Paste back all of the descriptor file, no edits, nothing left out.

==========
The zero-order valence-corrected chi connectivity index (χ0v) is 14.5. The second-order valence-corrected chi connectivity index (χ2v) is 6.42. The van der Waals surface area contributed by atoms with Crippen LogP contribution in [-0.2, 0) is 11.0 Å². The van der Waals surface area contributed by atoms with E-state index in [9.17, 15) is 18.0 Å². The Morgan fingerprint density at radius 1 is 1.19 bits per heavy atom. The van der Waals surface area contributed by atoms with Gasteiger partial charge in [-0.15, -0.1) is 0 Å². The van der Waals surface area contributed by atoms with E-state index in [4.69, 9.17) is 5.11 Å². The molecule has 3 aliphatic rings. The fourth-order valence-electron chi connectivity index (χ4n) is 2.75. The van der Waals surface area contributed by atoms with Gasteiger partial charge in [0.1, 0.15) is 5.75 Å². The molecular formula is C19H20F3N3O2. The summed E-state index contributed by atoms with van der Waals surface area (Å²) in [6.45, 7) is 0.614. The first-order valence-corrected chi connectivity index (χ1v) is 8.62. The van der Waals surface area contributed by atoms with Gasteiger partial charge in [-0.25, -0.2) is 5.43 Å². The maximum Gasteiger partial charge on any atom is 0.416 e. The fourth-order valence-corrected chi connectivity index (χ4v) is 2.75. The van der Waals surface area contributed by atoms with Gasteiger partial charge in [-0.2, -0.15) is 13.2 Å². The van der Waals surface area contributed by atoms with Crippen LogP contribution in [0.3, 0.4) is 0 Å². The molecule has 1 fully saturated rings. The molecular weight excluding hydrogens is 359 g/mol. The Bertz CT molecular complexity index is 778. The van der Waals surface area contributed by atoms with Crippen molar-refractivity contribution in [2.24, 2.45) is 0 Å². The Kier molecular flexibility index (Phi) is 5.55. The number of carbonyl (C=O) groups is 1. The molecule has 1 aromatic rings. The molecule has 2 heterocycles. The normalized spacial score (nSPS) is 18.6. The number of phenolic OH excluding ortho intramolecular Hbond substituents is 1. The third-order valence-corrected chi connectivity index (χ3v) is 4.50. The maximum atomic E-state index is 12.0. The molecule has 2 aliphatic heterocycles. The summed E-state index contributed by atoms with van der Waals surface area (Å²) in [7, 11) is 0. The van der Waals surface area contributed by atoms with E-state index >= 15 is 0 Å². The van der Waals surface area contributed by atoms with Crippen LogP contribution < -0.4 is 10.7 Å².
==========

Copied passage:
The zero-order valence-corrected chi connectivity index (χ0v) is 14.5. The second-order valence-corrected chi connectivity index (χ2v) is 6.42. The van der Waals surface area contributed by atoms with Crippen LogP contribution in [-0.2, 0) is 11.0 Å². The van der Waals surface area contributed by atoms with E-state index in [9.17, 15) is 18.0 Å². The Morgan fingerprint density at radius 1 is 1.19 bits per heavy atom. The van der Waals surface area contributed by atoms with Gasteiger partial charge in [-0.15, -0.1) is 0 Å². The van der Waals surface area contributed by atoms with E-state index in [4.69, 9.17) is 5.11 Å². The molecule has 3 aliphatic rings. The fourth-order valence-electron chi connectivity index (χ4n) is 2.75. The van der Waals surface area contributed by atoms with Gasteiger partial charge in [0.1, 0.15) is 5.75 Å². The molecular formula is C19H20F3N3O2. The summed E-state index contributed by atoms with van der Waals surface area (Å²) in [6.45, 7) is 0.614. The first-order valence-corrected chi connectivity index (χ1v) is 8.62. The van der Waals surface area contributed by atoms with Gasteiger partial charge in [-0.25, -0.2) is 5.43 Å². The maximum Gasteiger partial charge on any atom is 0.416 e. The fourth-order valence-corrected chi connectivity index (χ4v) is 2.75. The van der Waals surface area contributed by atoms with Gasteiger partial charge in [-0.2, -0.15) is 13.2 Å². The van der Waals surface area contributed by atoms with Crippen LogP contribution in [0.3, 0.4) is 0 Å². The molecule has 1 fully saturated rings. The molecular weight excluding hydrogens is 359 g/mol. The Bertz CT molecular complexity index is 778. The van der Waals surface area contributed by atoms with Crippen molar-refractivity contribution in [2.24, 2.45) is 0 Å². The Kier molecular flexibility index (Phi) is 5.55. The number of carbonyl (C=O) groups is 1. The molecule has 1 aromatic rings. The molecule has 2 heterocycles. The normalized spacial score (nSPS) is 18.6. The number of phenolic OH excluding ortho intramolecular Hbond substituents is 1. The third-order valence-corrected chi connectivity index (χ3v) is 4.50. The maximum atomic E-state index is 12.0. The molecule has 2 aliphatic heterocycles. The summed E-state index contributed by atoms with van der Waals surface area (Å²) in [7, 11) is 0. The van der Waals surface area contributed by atoms with E-state index >= 15 is 0 Å². The van der Waals surface area contributed by atoms with Crippen LogP contribution < -0.4 is 10.7 Å².